Save Your Nuts
Switch version tested
Review code provided
Save Your Nuts lived up to its name. To some extent. Merely setting up a game drove me nuts with the intro music continually on repeat, designed to send the most tranquil person to a tirade of shouting at the TV and complaining ‘why does configuring a game take so much time to do?’ Selecting a character name meant inputting the details on what can only be described as a Nokia 3210 keyboard where you have to repeatedly press the button to cycle through a series of letters to choose from – some in lowercase, others uppercase because, y’know – it’s wacky.
Hopefully, the gameplay will save the day. Will it though? Not really. Believing that my first attempt playing Save Your Nuts caught me in a rare bad mood, I played it several more times but all with the same effect. It’s far too hectic, and none of the playable characters or game modes warrants a replay from this reviewer, unfortunately. As you may have seen in previous reviews, I’m a conscientious reviewer and understand that a lot of blood and tears go unto the development of a game. Still, as an end-user, I can’t endorse this as a game worth playing – and I endured Pooplers, so it’s not a question of patience.
So what’s Save Your Nuts about? It’s a group of animals battling it out in a variety of deathmatches and capture the flag, only swapping out the flag for nuts. On paper, the game sounds run-of-the-mill, but as an avid party gamer on the Switch, having a young family, I’m always open to this sort of game and in some respects, embrace it. The presentation of the game is good enough with a reasonable selection of characters to choose from as well as a few parameters to configure; i.e. local or online play and having the option to add or remove bots and adjust their difficulty.
However, even with easy bots (playing with the family is the excuse I’ll use), the games were over far too quickly as it’s difficult to see what’s going on. It’s not too clear who has the nut, or who’s doing what. As a result, we would continually lose the Capture the Nut mode and instead, went for the Battle Mode where it’s a last man standing (shouldn’t that be animal) affair. However, it’s mostly a button masher, and you can stand still and repeatedly press the button and wait for players to come to you.
There are ten stages to play on that are unlocked as you progress with the game. There isn’t a solo campaign as such, but through repeat plays, you get new environments to battle it out in. The actual levels are pretty good and have a good selection of environmental hazards and obstacles to use to your advantage. It’s just the movement of the characters that let it down a bit as characters jump across the screen hitting anything that moves, fumbling for a nut then losing it once more. The essence of the game mode, but it didn’t have the same level of enjoyment or satisfaction as its peers.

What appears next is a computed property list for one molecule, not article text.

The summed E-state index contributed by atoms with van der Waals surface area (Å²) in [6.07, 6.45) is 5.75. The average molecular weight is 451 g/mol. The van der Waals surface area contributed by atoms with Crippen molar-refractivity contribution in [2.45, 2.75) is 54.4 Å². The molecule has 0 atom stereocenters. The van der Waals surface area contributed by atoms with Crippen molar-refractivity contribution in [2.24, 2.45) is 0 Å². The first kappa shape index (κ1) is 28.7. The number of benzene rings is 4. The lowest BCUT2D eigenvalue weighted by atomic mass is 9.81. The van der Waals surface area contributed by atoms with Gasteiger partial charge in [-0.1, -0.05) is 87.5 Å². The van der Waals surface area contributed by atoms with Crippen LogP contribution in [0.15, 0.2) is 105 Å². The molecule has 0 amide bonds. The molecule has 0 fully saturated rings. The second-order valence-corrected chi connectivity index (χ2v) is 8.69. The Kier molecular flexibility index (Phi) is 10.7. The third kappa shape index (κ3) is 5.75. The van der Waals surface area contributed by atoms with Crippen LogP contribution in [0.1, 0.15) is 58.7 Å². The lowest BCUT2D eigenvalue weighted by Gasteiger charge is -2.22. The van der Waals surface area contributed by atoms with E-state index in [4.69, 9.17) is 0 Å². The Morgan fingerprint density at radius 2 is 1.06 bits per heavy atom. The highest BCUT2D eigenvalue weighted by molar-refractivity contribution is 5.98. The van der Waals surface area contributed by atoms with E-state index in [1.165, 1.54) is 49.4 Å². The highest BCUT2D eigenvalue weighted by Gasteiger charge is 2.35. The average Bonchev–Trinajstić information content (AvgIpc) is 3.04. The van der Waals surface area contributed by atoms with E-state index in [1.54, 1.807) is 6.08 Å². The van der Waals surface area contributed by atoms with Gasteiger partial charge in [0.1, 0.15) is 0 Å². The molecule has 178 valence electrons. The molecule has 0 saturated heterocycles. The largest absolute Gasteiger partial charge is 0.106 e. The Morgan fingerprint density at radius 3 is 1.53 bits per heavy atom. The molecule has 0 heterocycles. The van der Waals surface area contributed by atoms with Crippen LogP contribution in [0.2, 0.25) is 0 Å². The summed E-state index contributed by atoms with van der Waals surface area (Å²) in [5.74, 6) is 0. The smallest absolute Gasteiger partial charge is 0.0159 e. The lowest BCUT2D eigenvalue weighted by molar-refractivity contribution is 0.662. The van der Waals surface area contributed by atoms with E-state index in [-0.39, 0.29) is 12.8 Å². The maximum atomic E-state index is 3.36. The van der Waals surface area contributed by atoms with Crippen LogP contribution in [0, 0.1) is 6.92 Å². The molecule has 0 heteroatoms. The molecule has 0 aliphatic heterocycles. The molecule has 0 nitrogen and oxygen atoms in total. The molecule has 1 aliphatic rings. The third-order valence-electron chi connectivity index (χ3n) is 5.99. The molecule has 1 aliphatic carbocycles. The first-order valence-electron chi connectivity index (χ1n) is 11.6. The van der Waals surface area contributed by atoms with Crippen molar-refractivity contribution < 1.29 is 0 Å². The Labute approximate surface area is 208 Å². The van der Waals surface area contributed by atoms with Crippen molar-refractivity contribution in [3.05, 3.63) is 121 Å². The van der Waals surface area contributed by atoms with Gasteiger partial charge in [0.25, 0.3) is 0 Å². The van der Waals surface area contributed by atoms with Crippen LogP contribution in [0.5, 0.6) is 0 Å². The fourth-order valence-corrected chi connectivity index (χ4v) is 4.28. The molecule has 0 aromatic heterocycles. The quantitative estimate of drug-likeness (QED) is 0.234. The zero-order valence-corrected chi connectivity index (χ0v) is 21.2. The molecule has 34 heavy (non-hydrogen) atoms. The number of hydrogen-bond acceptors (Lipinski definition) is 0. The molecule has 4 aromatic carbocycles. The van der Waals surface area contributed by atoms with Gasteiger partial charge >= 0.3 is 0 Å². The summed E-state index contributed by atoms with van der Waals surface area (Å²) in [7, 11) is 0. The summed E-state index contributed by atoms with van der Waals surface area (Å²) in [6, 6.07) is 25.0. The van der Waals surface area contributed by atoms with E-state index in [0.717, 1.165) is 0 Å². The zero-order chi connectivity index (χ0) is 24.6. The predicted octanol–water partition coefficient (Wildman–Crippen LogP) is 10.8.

Of the available modes, there’s Capture The Nut, Battle Mode and Thieves. The first two are self-explanatory but the third features about five nuts that you have to return to your base, but the opposition can steal them and vice versa. Whoever gets them all, or has the most by the time the timer is up wins. This was probably the strongest of the options, and the game mode of choice for me as the first was too one-sided and the Battle Mode too easy. Other than the modes and level selections, each character, or species, has a skill and have access to in-game power-ups.
Bonuses include coffee for speed, or doughnuts for strength and these are scattered throughout each level, but the game scurries that you don’t get the opportunity to try them out. Instead, you can choose one of the many animals and play their strength to your advantage. There are the armadillos and their special rolling attack, or wolves that can jump high. There are even beavers that are good in the water but have slow digging speed.
Multiplayer games should be quick and addictive, but mostly fun – a bit like Go Vacation. Save Your Nuts isn’t terrible, but the fiddling about with inputting your character name every match through the phone keypad UI was frustrating. Then, having a game on the easy mode over in a time faster than it took to set up the game means that Save Your Nuts is a little too nutty for most to persevere with. The game has the potential, and the intro sequence sets the game up as being a fun experience, and while it can be depending on the company you share it with, it was just a little bit too on the hectic side for it to be on repeat play.
Perhaps aimed at a younger audience, Save Your Nuts runs the risk of alienating players with setting up a game then having it finish too quickly. Some of the modes are easier than others, and of course, there will be favourites, but overall, Save Your Nuts is a bit too crazy for this to be high on the recommended list.
TBG Score: 5/10
Platform: Nintendo Switch, Windows, PlayStation, Xbox
Release Date: 16/04/2020
No. of Players: 1-8
Category: Action, Multiplayer, Party, Sports
Publisher: Triple Scale Games
Download link: eShop